Why Spaces and Punctuation are Good

The internet is truly amazing.  Like all new technology it provides heretofore unanticipated opportunities for great good (and, sadly, great evil).

One unanticipated result from the internet is the confusion and unintended humor.  I’m not talking about the web sites one can visit, but the addresses we use to get to those web sites.

The other day I was driving behind a truck and saw a web address for the company.  It said, as I read it, “T Women and a Truck.”  Of course, what it really said was “Two Men and a Truck.”  It was at that moment that I realized that the people who participated in the evolution of our language were very smart to have invented spaces, and the people who make the rules for computer communication didn’t foresee the consequences of taking spaces out.

Numerous places on the internet provide examples of web addresses that can be misconstrued in various ways.  I’ll let you figure out what is funny about each one:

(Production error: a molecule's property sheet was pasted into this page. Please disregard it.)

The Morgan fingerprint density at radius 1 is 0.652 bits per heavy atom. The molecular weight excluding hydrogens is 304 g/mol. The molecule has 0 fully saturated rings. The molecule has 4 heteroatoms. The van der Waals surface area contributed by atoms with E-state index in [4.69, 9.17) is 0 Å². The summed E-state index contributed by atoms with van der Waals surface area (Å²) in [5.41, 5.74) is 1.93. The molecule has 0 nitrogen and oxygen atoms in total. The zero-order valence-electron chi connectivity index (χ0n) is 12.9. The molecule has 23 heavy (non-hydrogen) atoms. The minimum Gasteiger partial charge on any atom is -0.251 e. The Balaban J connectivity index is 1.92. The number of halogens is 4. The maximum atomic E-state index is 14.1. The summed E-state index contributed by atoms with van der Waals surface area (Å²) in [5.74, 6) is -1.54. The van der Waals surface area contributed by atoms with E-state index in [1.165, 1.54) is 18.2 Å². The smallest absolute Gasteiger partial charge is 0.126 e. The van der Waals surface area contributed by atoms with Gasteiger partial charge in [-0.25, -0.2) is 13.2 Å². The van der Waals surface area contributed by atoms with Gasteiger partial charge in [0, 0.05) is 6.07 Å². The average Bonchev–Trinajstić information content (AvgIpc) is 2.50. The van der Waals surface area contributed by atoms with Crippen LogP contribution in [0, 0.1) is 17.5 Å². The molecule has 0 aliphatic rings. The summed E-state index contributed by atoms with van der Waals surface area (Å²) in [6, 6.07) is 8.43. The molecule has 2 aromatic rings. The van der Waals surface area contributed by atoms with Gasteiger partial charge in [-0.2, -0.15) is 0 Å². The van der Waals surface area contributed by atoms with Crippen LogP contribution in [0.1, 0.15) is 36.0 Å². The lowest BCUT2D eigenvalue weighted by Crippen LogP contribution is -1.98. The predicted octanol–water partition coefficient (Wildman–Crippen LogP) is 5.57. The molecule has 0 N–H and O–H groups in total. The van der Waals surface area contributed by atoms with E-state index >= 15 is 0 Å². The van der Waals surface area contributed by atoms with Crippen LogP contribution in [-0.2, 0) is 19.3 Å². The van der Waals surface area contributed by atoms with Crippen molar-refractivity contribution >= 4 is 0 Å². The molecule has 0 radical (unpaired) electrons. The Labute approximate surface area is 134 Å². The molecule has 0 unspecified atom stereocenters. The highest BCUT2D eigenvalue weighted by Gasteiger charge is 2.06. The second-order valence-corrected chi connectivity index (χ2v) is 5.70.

“Who Represents” is a site where you can find the name of the agent that represents any given celebrity. Their web site is: www.whorepresents.com.  Looking for a pen? Look no further than “Pen Island” at:  www.penisland.net.

Need a therapist? Try “Therapist Finder” at:  www.therapistfinder.com.  There’s the Italian power generator company called:  www.powergenitalia.com, and if you’re looking for PC remote access software, there’s always:  www.ipanywhere.com

And the designers at “Speed of Art” await you at their site: www.speedofart.com

A few other current or former web sites include one for The Experts Exchange: www.expertsexchange.com, the tourism site called Choose Spain: www.choosespain.com, a wonderful site on parenting named Children’s Laughter: www.childrenslaughter.com, and a professional support group named Teachers Talking: www.teacherstalking.org.

Unfortunately, a surprising number of these web addresses are way too graphic to share here, which begs the question as to whether the people coming up with those web sites were oblivious, or were picking racy site names to get attention.  I think they just didn’t see the alternative spacing and the unfortunate phrases that resulted.

Spaces are like invisible punctuation.  You have probably heard the following as an example of the importance of punctuation:

  1. Let’s eat, Grandma!
  2. Let’s eat Grandma!

As I said, the internet provides us with the good and the bad, and also, apparently, with the serious and the amusing.   And sometimes the funny things are on purpose!

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